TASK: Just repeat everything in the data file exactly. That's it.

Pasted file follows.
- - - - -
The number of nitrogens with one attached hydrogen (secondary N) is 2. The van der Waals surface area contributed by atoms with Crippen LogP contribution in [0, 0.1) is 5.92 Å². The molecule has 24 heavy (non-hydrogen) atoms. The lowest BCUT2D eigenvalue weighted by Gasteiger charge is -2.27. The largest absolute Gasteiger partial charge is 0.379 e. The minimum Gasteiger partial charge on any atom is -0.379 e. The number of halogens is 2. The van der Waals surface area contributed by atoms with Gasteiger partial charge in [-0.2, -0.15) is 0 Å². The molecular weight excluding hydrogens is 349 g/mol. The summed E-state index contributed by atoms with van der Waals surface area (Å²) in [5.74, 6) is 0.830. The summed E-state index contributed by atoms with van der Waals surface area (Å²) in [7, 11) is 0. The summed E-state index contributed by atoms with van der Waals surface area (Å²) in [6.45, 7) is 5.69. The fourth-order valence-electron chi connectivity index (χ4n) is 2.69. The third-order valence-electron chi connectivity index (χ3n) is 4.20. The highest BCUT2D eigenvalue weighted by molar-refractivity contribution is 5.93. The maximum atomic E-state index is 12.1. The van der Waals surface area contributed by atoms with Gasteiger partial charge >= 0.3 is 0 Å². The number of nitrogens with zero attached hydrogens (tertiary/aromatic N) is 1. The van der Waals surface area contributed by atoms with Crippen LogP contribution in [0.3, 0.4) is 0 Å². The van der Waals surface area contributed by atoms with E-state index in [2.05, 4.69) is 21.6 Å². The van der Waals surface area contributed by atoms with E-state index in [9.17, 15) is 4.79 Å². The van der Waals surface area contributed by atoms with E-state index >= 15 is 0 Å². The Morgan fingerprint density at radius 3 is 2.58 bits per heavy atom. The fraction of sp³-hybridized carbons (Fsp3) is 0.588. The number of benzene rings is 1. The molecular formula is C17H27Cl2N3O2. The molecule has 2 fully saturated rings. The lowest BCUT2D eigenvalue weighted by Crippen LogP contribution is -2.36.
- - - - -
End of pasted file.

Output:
The number of nitrogens with one attached hydrogen (secondary N) is 2. The van der Waals surface area contributed by atoms with Crippen LogP contribution in [0, 0.1) is 5.92 Å². The molecule has 24 heavy (non-hydrogen) atoms. The lowest BCUT2D eigenvalue weighted by Gasteiger charge is -2.27. The largest absolute Gasteiger partial charge is 0.379 e. The minimum Gasteiger partial charge on any atom is -0.379 e. The number of halogens is 2. The van der Waals surface area contributed by atoms with Gasteiger partial charge in [-0.2, -0.15) is 0 Å². The molecular weight excluding hydrogens is 349 g/mol. The summed E-state index contributed by atoms with van der Waals surface area (Å²) in [5.74, 6) is 0.830. The summed E-state index contributed by atoms with van der Waals surface area (Å²) in [7, 11) is 0. The summed E-state index contributed by atoms with van der Waals surface area (Å²) in [6.45, 7) is 5.69. The fourth-order valence-electron chi connectivity index (χ4n) is 2.69. The third-order valence-electron chi connectivity index (χ3n) is 4.20. The highest BCUT2D eigenvalue weighted by molar-refractivity contribution is 5.93. The maximum atomic E-state index is 12.1. The van der Waals surface area contributed by atoms with Gasteiger partial charge >= 0.3 is 0 Å². The number of nitrogens with zero attached hydrogens (tertiary/aromatic N) is 1. The van der Waals surface area contributed by atoms with Crippen LogP contribution in [0.3, 0.4) is 0 Å². The van der Waals surface area contributed by atoms with E-state index in [2.05, 4.69) is 21.6 Å². The van der Waals surface area contributed by atoms with E-state index in [9.17, 15) is 4.79 Å². The van der Waals surface area contributed by atoms with E-state index >= 15 is 0 Å². The Morgan fingerprint density at radius 3 is 2.58 bits per heavy atom. The fraction of sp³-hybridized carbons (Fsp3) is 0.588. The number of benzene rings is 1. The molecular formula is C17H27Cl2N3O2. The molecule has 2 fully saturated rings. The lowest BCUT2D eigenvalue weighted by Crippen LogP contribution is -2.36.